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  • Under the Influence: Working-Class Drinking, Temperance, and Cultural Revolution in Russia, 1805-1932
  • Jeffrey Brooks
Under the Influence: Working-Class Drinking, Temperance, and Cultural Revolution in Russia, 1805–1932. By Kate Transchel (Pittsburgh: University of Pittsburgh Press, 2006. 224 pp. $35.00).

What social ritual rivals drinking in Russian life? The answer is probably none. This is a book about a major issue in social and cultural history. The volume will strike a familiar note with anyone acquainted Russian social life or with its representation in the popular media. From the cheap lithographs of the mid to late nineteenth century known as the lubok to the melodramatic television serials of today, drinking has occupied a prominent place in representations of the social order. The author of this compact study explores two features of the phenomenon in the late Imperial and Soviet eras. The first involves patterns of drinking among workers and to a certain extent peasants as well. The second concerns the efforts of the government, the Church, and various reformers to manage the consumption of alcohol and in that respect control the lower classes. The study is arranged chronologically so that the two themes are somewhat entangled.

The discussion of Russian drinking rituals and taverns is an illuminating feature of the book. The author distinguishes between the practices of rural and urban consumption, notes the rise of the tavern, and explains the uses of vodka as payment and reward into the Soviet era. She contrasts heavy drinking among peasants on Church holidays, at weddings, and on other noteworthy occasions with the more regular guzzling by workers. As she shows, the peasants operated in an economy of shame and honor in which alcohol was a key currency, and therefore peasant families needed to maintain a certain balance with their neighbors. The rise of a cash economy led to tavern drinking, however, which was of a very different sort. The taverns became emblematic of lower-class urban culture and a male preserve from which women were excluded except on holidays or when they had to haul their men folk home. Not surprisingly the use of liquor as a currency in an economy of scarcity became a characteristic feature of Soviet life, and new workers discovered they were expected to treat their better established colleagues and even pay for training with bottles of vodka. In fact, the author suggests that skilled workers commonly demanded vodka as payment for training their newly arrived colleagues from the countryside during the Five [End Page 809] Year Plan. In this respect, it would have been interesting to know something about the movement of vodka between the collective farms and the factories. In discussing the Soviet period, the author raises the issue of whether new workers were more likely to take to drink than established workers, an issue explored by Soviet authorities as well. She concludes that drinking was ubiquitous among all workers.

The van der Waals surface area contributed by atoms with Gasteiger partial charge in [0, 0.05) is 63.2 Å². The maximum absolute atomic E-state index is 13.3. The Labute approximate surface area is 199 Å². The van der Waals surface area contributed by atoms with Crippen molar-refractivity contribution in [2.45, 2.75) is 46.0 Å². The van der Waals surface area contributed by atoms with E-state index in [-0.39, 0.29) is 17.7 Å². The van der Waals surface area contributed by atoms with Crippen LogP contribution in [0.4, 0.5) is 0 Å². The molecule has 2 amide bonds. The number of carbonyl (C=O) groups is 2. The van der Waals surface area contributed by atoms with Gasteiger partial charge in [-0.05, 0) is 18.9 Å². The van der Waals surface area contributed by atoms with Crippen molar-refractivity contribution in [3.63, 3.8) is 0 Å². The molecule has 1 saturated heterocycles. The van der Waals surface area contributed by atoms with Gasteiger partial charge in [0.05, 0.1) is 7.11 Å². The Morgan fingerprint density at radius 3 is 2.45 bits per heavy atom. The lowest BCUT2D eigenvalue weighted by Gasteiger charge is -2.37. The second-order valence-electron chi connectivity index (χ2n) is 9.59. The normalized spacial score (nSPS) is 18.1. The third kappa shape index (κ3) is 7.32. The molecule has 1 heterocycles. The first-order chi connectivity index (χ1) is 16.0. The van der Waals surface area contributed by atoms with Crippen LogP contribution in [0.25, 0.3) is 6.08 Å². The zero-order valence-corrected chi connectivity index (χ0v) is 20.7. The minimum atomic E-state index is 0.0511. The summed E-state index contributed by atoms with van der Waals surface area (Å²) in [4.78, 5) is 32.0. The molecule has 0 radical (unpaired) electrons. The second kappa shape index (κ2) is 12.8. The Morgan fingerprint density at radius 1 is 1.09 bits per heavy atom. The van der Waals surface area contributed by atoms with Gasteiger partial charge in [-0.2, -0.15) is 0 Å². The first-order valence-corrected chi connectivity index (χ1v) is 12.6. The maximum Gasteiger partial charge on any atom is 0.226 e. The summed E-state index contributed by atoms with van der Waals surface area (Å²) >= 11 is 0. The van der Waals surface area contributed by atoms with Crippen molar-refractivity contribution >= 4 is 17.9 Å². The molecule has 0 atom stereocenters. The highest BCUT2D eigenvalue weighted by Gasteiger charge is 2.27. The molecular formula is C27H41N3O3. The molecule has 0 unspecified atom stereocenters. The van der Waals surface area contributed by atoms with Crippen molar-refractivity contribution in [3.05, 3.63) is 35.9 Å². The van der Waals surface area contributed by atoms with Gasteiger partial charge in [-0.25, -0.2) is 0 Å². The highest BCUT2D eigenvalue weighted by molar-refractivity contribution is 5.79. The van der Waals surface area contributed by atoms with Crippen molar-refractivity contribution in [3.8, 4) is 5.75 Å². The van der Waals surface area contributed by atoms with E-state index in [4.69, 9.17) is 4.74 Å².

Liquor was long a source of state revenue in Russia. The author describes the shift from the tax farming of vodka to an excise system by which distillers and retailers paid license fees and then to a state monopoly in which the distillers had to buy raw materials from the state and the state regulated standards and sales. She notes some interesting instances of lower-class protests and boycotts of liquor in response to high prices and low quality. She found that suspicions in the government and also the church that abstinence was linked with religious dissidence led officials for a time to promote moderate drinking. The author identifies this solution to the problem of mass drunkenness with the "tippling" theory according to which Russians needed to drink but with moderation (p. 41). The sad story that she tells encompasses various commissions and organizations designed to combat drunkenness, none of which made much difference. Neither of course did the few supposedly "dry" years during World War I. Interestingly, the author demonstrates how Soviet authorities also came to promote moderate drinking once they gave up on various programs to transform the culture and values of the working class. The chapter on propaganda reveals what was true in the press more generally, namely...


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